“If you believe you have been mistreated by the police, then I urge you to file a complaint through COPA [the Civilian Office of Police Accountability] or by dialing 311,” Lightfoot tweeted.
Protesters can file a complaint with COPA here.
Chief David Brown later said police “deeply respect” people’s right to peacefully protest. But they will not allow people to damage city or private property or while violent acts are committed and are in fact “obligated to act” in those instances.
“While last night’s protest started peacefully, a group of organized criminal agitators pelted fireworks, rocks, frozen water bottles and other projectiles at officers in Grant Park and attempted to criminally damage City property,” Brown tweeted. “…We do not want to engage in violent clashes with protesters, but when the law is being broken, our oath demands that we act to uphold the law. The rule of law has always been, and remains today the essence of policing and the foundation of our democracy.”
‘I would tear down that statue with my own two hands if I could’
Columbus has long been touted as the man who “discovered” America on Oct. 12, 1492 — even though it was already populated. That’s made him a hero among some Italian Americans. But critics have noted Columbus didn’t discover America and his actions led to mass genocide and crimes, including rape and torture, against Indigenous people.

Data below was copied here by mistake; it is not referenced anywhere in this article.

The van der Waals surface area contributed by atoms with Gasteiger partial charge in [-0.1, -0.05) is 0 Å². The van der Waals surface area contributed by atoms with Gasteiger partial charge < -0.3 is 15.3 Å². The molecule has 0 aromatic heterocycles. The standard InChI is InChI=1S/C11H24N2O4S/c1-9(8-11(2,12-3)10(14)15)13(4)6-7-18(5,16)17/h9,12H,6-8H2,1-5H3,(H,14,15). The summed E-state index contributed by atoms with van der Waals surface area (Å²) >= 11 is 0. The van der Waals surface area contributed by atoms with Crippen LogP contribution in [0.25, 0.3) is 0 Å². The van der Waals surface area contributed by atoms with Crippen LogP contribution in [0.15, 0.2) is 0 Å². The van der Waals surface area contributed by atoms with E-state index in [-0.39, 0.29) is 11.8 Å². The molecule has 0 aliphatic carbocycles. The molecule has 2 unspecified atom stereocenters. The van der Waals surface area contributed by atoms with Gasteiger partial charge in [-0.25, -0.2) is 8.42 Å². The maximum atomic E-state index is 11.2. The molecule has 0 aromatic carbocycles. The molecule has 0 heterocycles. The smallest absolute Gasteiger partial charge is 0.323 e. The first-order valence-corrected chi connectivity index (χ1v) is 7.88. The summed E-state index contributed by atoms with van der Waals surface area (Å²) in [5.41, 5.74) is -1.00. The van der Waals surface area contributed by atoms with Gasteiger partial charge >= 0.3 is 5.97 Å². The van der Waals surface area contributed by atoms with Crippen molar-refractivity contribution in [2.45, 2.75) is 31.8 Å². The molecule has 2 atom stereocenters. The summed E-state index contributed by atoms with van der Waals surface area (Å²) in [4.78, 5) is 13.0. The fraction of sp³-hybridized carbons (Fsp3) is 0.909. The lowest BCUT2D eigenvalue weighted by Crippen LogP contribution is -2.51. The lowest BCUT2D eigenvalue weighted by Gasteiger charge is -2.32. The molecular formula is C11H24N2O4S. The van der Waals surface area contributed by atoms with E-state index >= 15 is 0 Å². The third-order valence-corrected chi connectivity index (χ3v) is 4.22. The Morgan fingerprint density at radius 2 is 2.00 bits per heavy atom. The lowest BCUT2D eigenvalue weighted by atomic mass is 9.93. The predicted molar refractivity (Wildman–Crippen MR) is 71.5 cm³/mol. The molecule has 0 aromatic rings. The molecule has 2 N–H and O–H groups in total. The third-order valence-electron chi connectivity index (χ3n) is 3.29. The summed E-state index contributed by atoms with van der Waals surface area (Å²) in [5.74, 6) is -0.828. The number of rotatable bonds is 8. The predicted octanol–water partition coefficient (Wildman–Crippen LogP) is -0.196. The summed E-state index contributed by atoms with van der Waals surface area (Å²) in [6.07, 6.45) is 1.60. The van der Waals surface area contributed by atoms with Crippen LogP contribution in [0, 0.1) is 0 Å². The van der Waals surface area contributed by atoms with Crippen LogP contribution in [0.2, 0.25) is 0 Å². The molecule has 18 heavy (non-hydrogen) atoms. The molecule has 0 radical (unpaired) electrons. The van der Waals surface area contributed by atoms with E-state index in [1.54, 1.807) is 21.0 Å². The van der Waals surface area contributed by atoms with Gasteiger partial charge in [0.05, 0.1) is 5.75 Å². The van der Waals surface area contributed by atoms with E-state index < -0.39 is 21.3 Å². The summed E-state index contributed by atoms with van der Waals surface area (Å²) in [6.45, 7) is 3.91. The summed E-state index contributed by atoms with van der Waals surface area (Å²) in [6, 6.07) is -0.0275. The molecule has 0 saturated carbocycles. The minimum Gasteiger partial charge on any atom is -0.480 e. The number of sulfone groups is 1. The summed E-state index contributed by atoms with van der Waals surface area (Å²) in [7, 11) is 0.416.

Saturday morning, Ald. Daniel La Spata (1st), who is Italian American, joined other aldermen and activists in calling for the removal of the Columbus statue from Grant Park, where it has stood since 1933.
They demanded the statue be removed.
Lightfoot has not agreed to the removal, but said in her statement her team has been “developing a plan to pursue that public conversation & to engage in a comprehensive review of our public icons to identify which should change, and where we need new monuments and icons to be erected to ensure our full, robust history is told.”
City officials previously covered the statute with plastic in an attempt to prevent spray painting, according to CBS Chicago. A protester scaled the covered statue Friday evening and others threw ropes to him in the attempt to topple it.
Statues commemorating Columbus and other figures in U.S. history have been the focus of much recent activism around systemic racism and violence against marginalized communities. Some are pushing for the removal of these monuments, saying they celebrate centuries of violence against Native American and Black people.
Protestors have succeeded in tearing down, destroying or damaging Columbus statues in other cities, including Minneapolis and Boston.
Others, including local officials, have opposed removing statues of Columbus, saying he remains an important figure in Italian American heritage. Italian Americans also pushed back when the Chicago Board of Education replaced Columbus Day as an official Chicago Public Schools holiday in favor of Indigenous Peoples’ Day.
La Spata said glorifying Columbus is misguided.
“I would tear down that statue with my own two hands if I could,” he said.